Scholar Offers Words of Wisdom in Mentoring Aspiring Spelling Champs

As a Plano eighth-grader, Chetan Reddy advanced to the finals of a national spelling competition but fell short of his dream of becoming the top speller in the country.

Reddy, then 13, made it to the 10th round before tripping up on “kaburi” (a land crab) — which he said he had spelled correctly before — and was eliminated from the 2013 Scripps National Spelling Bee. He ended up tying for seventh place.

Chetan Reddy

Now 19 and a political science and economics sophomore at The University of Texas at Dallas, Reddy is not letting his valuable experience go to waste. He is coaching young kids who want to excel in spelling competitions.

Reddy helps run GeoSpell Academy in Plano, a company launched by his parents, Vijay Reddy MSEE’92 and Geetha Manku MS’94, to market their spelling bee software and study books they originally prepared for their son when he made it to the spelling bee finals.

Many former top-tier spelling bee participants serve as mentors, tutors and coaches once they age out from competition, which formally ends after eighth grade. Using Skype and FaceTime, they are able to help aspiring kids across the country.

Reddy offers one-on-one coaching and study materials to teach spellers word patterns, pronunciation keys and diacritical marks. He also gives personal tips and networking advice.

Reddy’s journey to be a top speller began when UT Dallas alumnus Samir Patel BS’13, MBA’14 of Colleyville gained renown as a five-time Scripps National Spelling Bee contestant. Reddy, then 3, was already reading on a second-grade level, so his parents thought their son might also do well in spelling.

Around age 5, Reddy began entering competitions hosted by the North South Foundation, a nonprofit organization that encourages academic excellence and offers a scholarship program in India for students who need help to attend college.

Chetan Reddy celebrated with his parents, Vijay Reddy MSEE’92 and Geetha Manku MS’94, after winning the Dallas Regional Spelling Bee in 2010. They now help young spellers at GeoSpell Academy in Plano.

“For me, it was a place to go and meet friends,” Reddy recalled.

He won his first competition when he was in the second grade. By the fourth grade, Reddy upped his game by studying the Consolidated Word List, a commonly used standard guide for spellers. At first, he was learning 100 words a day; it took him a year to finish the word list. He also started networking with other spellers and participating in offseason competitions.

Eventually, Reddy was studying four to five hours a day to absorb up to 1,000 words. By his final year of competition, he was learning 1,000 words an hour, thanks to a software program his mom developed to display words, their language of origin and definitions on a spreadsheet.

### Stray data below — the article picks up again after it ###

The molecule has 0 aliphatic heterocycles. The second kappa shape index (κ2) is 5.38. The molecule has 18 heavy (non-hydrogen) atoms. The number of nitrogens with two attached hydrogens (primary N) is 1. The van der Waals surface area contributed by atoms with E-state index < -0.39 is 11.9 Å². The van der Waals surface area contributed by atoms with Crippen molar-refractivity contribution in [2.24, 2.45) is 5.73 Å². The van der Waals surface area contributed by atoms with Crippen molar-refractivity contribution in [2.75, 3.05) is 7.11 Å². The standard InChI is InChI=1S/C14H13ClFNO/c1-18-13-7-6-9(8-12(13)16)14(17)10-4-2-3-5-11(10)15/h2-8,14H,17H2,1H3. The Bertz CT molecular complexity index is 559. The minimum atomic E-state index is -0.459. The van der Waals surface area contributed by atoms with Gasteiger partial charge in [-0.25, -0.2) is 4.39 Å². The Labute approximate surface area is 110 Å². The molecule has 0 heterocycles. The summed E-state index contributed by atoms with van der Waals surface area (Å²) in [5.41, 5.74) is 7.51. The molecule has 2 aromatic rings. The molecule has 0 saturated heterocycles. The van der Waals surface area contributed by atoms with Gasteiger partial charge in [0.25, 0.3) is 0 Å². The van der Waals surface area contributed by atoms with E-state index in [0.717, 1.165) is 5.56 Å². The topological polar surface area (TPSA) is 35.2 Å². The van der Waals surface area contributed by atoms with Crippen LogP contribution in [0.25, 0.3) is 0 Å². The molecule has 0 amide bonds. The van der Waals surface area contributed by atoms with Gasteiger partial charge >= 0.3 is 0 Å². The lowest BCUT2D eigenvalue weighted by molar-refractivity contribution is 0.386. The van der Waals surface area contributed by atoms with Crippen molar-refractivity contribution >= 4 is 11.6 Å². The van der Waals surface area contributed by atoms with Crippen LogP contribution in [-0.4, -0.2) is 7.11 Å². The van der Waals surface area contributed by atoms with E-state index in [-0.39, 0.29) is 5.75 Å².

“Within two weeks, I had covered the dictionary. By the third iteration of that, you pick up the pattern recognition based on the root of the word and its language of origin,” Reddy said. “If you hear ‘quesadilla’ and you know it’s Spanish, not French, you’ll know how to spell it. Ultimately, it’s all about how many words you study. You only have to memorize the exceptions.”

Reddy moved beyond school, district and county competitions and advanced to larger bees, including the Dallas Regional Spelling Bee and the South Asian Spelling Bee, before landing in the national event.

It’s definitely a solitary activity. I’m hyper-competitive, so I loved the competition, but mostly it’s just hard work and perseverance. The spelling bee was our Olympics.

Chetan Reddy, a political science and economics sophomore at UT Dallas

The competition among North Texas spellers has become fierce. At last spring’s national bee near Washington, D.C., the top three finishers were from McKinney, Frisco and Flower Mound, respectively.

Champion spellers typically go on to succeed in their academic careers, and Reddy, a National Merit Scholar, is no exception. His competitive spirit also has drawn him to participate in quiz bowls and debate. Reddy hopes to attend an Ivy League law school one day and eventually work as a policy writer for a think tank, focusing on environmental and criminal justice reform.

Reddy said preparing for spelling bees taught him to prioritize his time and learn more efficient ways to study. He counsels young spellers about the amount of dedicated study time it takes to reach the top levels of competition.

“It’s definitely a solitary activity. I’m hyper-competitive, so I loved the competition, but mostly it’s just hard work and perseverance,” he said. “The spelling bee was our Olympics.”

Media Contact: The Office of Media Relations, UT Dallas, (972) 883-2155, [email protected].

Tagged: EPPS